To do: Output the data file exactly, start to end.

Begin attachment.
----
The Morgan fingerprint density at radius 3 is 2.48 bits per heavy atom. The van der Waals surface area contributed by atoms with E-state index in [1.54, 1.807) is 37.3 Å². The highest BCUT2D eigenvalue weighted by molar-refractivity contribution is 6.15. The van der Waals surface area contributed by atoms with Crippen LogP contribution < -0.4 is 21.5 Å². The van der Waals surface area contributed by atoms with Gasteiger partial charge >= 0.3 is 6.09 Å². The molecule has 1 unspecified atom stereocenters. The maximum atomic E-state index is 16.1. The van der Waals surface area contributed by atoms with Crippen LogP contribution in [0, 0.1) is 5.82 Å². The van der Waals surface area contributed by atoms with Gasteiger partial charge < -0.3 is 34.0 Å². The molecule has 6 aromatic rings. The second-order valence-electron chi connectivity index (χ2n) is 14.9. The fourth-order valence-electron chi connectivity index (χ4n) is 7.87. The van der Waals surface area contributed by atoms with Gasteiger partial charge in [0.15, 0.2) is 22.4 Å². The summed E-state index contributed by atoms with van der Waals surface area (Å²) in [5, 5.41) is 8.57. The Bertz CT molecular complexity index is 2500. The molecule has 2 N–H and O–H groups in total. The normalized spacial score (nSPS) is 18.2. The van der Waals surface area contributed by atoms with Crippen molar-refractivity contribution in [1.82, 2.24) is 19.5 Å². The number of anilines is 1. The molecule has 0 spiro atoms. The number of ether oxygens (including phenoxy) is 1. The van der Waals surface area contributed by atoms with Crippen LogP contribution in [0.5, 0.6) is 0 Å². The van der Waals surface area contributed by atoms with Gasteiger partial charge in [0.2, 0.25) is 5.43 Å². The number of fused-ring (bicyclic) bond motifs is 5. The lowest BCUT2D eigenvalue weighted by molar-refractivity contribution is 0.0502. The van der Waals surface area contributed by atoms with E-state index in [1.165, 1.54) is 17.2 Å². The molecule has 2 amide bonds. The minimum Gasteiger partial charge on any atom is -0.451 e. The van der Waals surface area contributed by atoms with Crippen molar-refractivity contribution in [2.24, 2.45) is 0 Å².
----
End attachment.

The Morgan fingerprint density at radius 3 is 2.48 bits per heavy atom. The van der Waals surface area contributed by atoms with E-state index in [1.54, 1.807) is 37.3 Å². The highest BCUT2D eigenvalue weighted by molar-refractivity contribution is 6.15. The van der Waals surface area contributed by atoms with Crippen LogP contribution < -0.4 is 21.5 Å². The van der Waals surface area contributed by atoms with Gasteiger partial charge >= 0.3 is 6.09 Å². The molecule has 1 unspecified atom stereocenters. The maximum atomic E-state index is 16.1. The van der Waals surface area contributed by atoms with Crippen LogP contribution in [0, 0.1) is 5.82 Å². The van der Waals surface area contributed by atoms with Gasteiger partial charge < -0.3 is 34.0 Å². The molecule has 6 aromatic rings. The second-order valence-electron chi connectivity index (χ2n) is 14.9. The fourth-order valence-electron chi connectivity index (χ4n) is 7.87. The van der Waals surface area contributed by atoms with Gasteiger partial charge in [0.15, 0.2) is 22.4 Å². The summed E-state index contributed by atoms with van der Waals surface area (Å²) in [5, 5.41) is 8.57. The Bertz CT molecular complexity index is 2500. The molecule has 2 N–H and O–H groups in total. The normalized spacial score (nSPS) is 18.2. The van der Waals surface area contributed by atoms with Crippen molar-refractivity contribution in [1.82, 2.24) is 19.5 Å². The number of anilines is 1. The molecule has 0 spiro atoms. The number of ether oxygens (including phenoxy) is 1. The van der Waals surface area contributed by atoms with Crippen LogP contribution in [0.5, 0.6) is 0 Å². The van der Waals surface area contributed by atoms with Gasteiger partial charge in [0.2, 0.25) is 5.43 Å². The number of fused-ring (bicyclic) bond motifs is 5. The lowest BCUT2D eigenvalue weighted by molar-refractivity contribution is 0.0502. The van der Waals surface area contributed by atoms with E-state index in [1.165, 1.54) is 17.2 Å². The molecule has 2 amide bonds. The minimum Gasteiger partial charge on any atom is -0.451 e. The van der Waals surface area contributed by atoms with Crippen molar-refractivity contribution in [2.24, 2.45) is 0 Å².